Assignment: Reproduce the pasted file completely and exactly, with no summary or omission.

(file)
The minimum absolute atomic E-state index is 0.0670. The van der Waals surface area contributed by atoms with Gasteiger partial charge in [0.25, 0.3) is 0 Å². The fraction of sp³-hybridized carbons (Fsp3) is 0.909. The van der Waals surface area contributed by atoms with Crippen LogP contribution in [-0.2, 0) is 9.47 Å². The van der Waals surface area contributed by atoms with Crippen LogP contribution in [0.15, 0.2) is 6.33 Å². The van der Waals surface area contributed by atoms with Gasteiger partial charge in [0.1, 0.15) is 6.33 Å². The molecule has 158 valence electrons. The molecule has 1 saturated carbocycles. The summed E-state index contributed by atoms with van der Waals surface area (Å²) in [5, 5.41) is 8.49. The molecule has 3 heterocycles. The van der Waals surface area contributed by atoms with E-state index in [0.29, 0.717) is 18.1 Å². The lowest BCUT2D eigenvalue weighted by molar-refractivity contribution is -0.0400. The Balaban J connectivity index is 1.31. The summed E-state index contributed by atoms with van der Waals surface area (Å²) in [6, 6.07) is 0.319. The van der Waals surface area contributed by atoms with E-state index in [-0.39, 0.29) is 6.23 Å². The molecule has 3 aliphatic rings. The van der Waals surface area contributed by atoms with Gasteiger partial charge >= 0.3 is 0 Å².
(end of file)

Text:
The minimum absolute atomic E-state index is 0.0670. The van der Waals surface area contributed by atoms with Gasteiger partial charge in [0.25, 0.3) is 0 Å². The fraction of sp³-hybridized carbons (Fsp3) is 0.909. The van der Waals surface area contributed by atoms with Crippen LogP contribution in [-0.2, 0) is 9.47 Å². The van der Waals surface area contributed by atoms with Crippen LogP contribution in [0.15, 0.2) is 6.33 Å². The van der Waals surface area contributed by atoms with Gasteiger partial charge in [0.1, 0.15) is 6.33 Å². The molecule has 158 valence electrons. The molecule has 1 saturated carbocycles. The summed E-state index contributed by atoms with van der Waals surface area (Å²) in [5, 5.41) is 8.49. The molecule has 3 heterocycles. The van der Waals surface area contributed by atoms with E-state index in [0.29, 0.717) is 18.1 Å². The lowest BCUT2D eigenvalue weighted by molar-refractivity contribution is -0.0400. The Balaban J connectivity index is 1.31. The summed E-state index contributed by atoms with van der Waals surface area (Å²) in [6, 6.07) is 0.319. The van der Waals surface area contributed by atoms with E-state index in [-0.39, 0.29) is 6.23 Å². The molecule has 3 aliphatic rings. The van der Waals surface area contributed by atoms with Gasteiger partial charge >= 0.3 is 0 Å².